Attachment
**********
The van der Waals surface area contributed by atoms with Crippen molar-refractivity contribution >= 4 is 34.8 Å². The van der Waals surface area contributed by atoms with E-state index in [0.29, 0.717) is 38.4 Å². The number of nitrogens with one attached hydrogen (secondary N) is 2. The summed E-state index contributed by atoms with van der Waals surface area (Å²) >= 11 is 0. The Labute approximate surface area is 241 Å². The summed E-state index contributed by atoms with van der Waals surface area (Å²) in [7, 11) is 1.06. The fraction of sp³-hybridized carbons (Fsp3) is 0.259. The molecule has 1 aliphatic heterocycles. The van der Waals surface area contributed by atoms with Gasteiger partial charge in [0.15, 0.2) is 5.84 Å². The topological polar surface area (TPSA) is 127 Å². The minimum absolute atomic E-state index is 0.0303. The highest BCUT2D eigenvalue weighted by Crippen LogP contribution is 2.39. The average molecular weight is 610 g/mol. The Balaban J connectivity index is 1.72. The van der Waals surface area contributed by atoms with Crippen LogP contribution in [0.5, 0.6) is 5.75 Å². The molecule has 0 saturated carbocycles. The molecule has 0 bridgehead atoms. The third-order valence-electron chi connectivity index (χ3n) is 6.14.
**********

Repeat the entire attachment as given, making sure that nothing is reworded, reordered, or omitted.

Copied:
The van der Waals surface area contributed by atoms with Crippen molar-refractivity contribution >= 4 is 34.8 Å². The van der Waals surface area contributed by atoms with E-state index in [0.29, 0.717) is 38.4 Å². The number of nitrogens with one attached hydrogen (secondary N) is 2. The summed E-state index contributed by atoms with van der Waals surface area (Å²) >= 11 is 0. The Labute approximate surface area is 241 Å². The summed E-state index contributed by atoms with van der Waals surface area (Å²) in [7, 11) is 1.06. The fraction of sp³-hybridized carbons (Fsp3) is 0.259. The molecule has 1 aliphatic heterocycles. The van der Waals surface area contributed by atoms with Gasteiger partial charge in [0.15, 0.2) is 5.84 Å². The topological polar surface area (TPSA) is 127 Å². The minimum absolute atomic E-state index is 0.0303. The highest BCUT2D eigenvalue weighted by Crippen LogP contribution is 2.39. The average molecular weight is 610 g/mol. The Balaban J connectivity index is 1.72. The van der Waals surface area contributed by atoms with Crippen LogP contribution in [0.5, 0.6) is 5.75 Å². The molecule has 0 saturated carbocycles. The molecule has 0 bridgehead atoms. The third-order valence-electron chi connectivity index (χ3n) is 6.14.